Here, Defendant alleges the adoption of an "Islamic name" but provides no "verifiable documentation of the name change" in accordance with BOP policy. "[I]n states where inmates are allowed to change names legally, prisons are generally required to recognize only legally changed names." Malik, 71 F.3d at 727; accord United States v. Hamrick, 3:90-cr-12, 2013 U.S. Dist. LEXIS 63095, at *5 (E.D. Va. May 1, 2013); Green v. Beck, 2012 U.S. Dist. LEXIS 67514, at *8 (E.D. N.C. May 15, 2012), affd in relevant part, 539 Fed.App'x 78 (4th Cir. 2013). The Bureau of Prisons currently houses Defendant at ADX Florence in Florence, Colorado. While Colorado law allows petitions for name changes, it prohibits consideration of a legal name change for any petitioner "previously convicted of a felony" subject to an exception not applicable here.[3] Colo. Rev. Stat. § 13-15-101(2)(b)(2016). There is no indication that Defendant qualifies for a legal name change under Colorado law.[4] Based on this court's research, three courts in this circuit have considered the issue presented here. See United States v. Orr, 3:98-cr-322-GCM-l, 2016 U.S. Dist. LEXIS 170790 (W.D. N.C. Dec. 9, 2016); United States v. Bowman, 5:01-CR-33-RLV, 2013 U.S. Dist. LEXIS 82652 (W.D. N.C. June 12, 2013); Hamrick, 2013 U.S. Dist. LEXIS 63095. As here, the inmates were incarcerated in Colorado.

         In Hamrick, the court denied defendant's request to change his committed name to his religious name in the judgment. Hamrick, 2013 U.S. Dist. LEXIS 63095, *8. The court acknowledged defendant's "religious certificates bearing his assumed name, " but observed "these documents reflect[ed] no legal name change by any governmental entity." Id. at *4. In fact, the court found defendant "failed to demonstrate that he qualifies for a legal name change under Colorado law." Id. at *5-6. The court also noted BOP's name change policy and defendant's failure to provide verifiable documentation in accordance with that policy.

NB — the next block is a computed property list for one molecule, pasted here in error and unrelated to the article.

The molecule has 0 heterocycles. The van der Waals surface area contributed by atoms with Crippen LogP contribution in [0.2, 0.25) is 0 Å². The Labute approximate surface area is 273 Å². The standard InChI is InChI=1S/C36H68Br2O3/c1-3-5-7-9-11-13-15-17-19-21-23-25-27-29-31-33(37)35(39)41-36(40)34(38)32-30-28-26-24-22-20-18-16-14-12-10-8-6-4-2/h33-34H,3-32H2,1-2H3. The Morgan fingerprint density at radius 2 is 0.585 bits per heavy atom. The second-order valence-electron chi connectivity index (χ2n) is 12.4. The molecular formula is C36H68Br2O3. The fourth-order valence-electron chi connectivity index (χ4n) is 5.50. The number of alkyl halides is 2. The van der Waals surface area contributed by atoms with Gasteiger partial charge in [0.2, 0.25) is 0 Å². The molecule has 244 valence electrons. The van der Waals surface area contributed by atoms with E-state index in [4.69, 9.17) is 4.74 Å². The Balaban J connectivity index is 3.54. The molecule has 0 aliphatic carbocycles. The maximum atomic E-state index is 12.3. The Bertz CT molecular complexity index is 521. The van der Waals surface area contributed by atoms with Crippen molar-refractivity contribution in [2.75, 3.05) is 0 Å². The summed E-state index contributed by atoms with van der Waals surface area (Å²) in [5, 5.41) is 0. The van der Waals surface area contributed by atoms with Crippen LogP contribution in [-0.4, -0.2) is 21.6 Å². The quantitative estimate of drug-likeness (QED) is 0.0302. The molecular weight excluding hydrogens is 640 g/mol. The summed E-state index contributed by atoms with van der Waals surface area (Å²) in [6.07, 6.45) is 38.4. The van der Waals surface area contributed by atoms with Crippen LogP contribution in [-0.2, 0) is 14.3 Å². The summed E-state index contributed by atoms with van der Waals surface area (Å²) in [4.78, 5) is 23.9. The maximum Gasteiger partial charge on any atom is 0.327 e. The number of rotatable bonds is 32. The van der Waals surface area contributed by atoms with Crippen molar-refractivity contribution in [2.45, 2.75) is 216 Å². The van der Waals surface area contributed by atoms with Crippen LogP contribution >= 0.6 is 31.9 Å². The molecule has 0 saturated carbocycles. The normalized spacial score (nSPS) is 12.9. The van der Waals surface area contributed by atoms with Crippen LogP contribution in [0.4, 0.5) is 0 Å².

In Bowman - the case relied on by Defendant - the court denied an inmate's request to replace his committed name with his religious name. Bowman, 2013 U.S. Dist. LEXIS 82652, at *9. After considering BOP's name change policy and expressing unfamiliarity with Colorado law, the court remarked that "[it] may have the ability to request that the BOP recognize [defendant's new Islamic name, [but] it is not at all clear that this federal court, even under its inherent authority, can legally effect a name change." Id. at *8. Nevertheless, the court held that "to the extent [d]efendant requests that this [c]ourt (and the BOP) recognize both his committed name and his newly adopted Islamic name by adding (a/k/a "Hamzah Abdullah Ibn-Dawud As-Salafi") in parentheses under his committed name, [defendant's motion is granted." Id. at *9-10.

         In Orr, an inmate asked the court to change defendant's "post-committed name" despite providing no "verifiable documentation of the name change." Orr, 2016 U.S. Dist. LEXIS 170790, at *1. Apparently BOP's refusal to acknowledge defendant's religious name served as the impetus for his request. Id. Citing Bowman, the Orr court explained it lacked "the authority to effect a legal name change." Id. at *2. Contrary to Bowman, however, the court held that without proof of a name change "under the applicable state laws governing changes of names, " it lacked authority to "order the BOP to recognize [defendant's name change." Id.

         Based on the above, the court agrees with the holding in Orr. Defendant has no constitutional right to retroactively change the name under which he was convicted. See Baker, 415 F.3d at 1274. Moreover, the court lacks authority to order the BOP to recognize Defendant's religious name. There is no indication that Defendant ...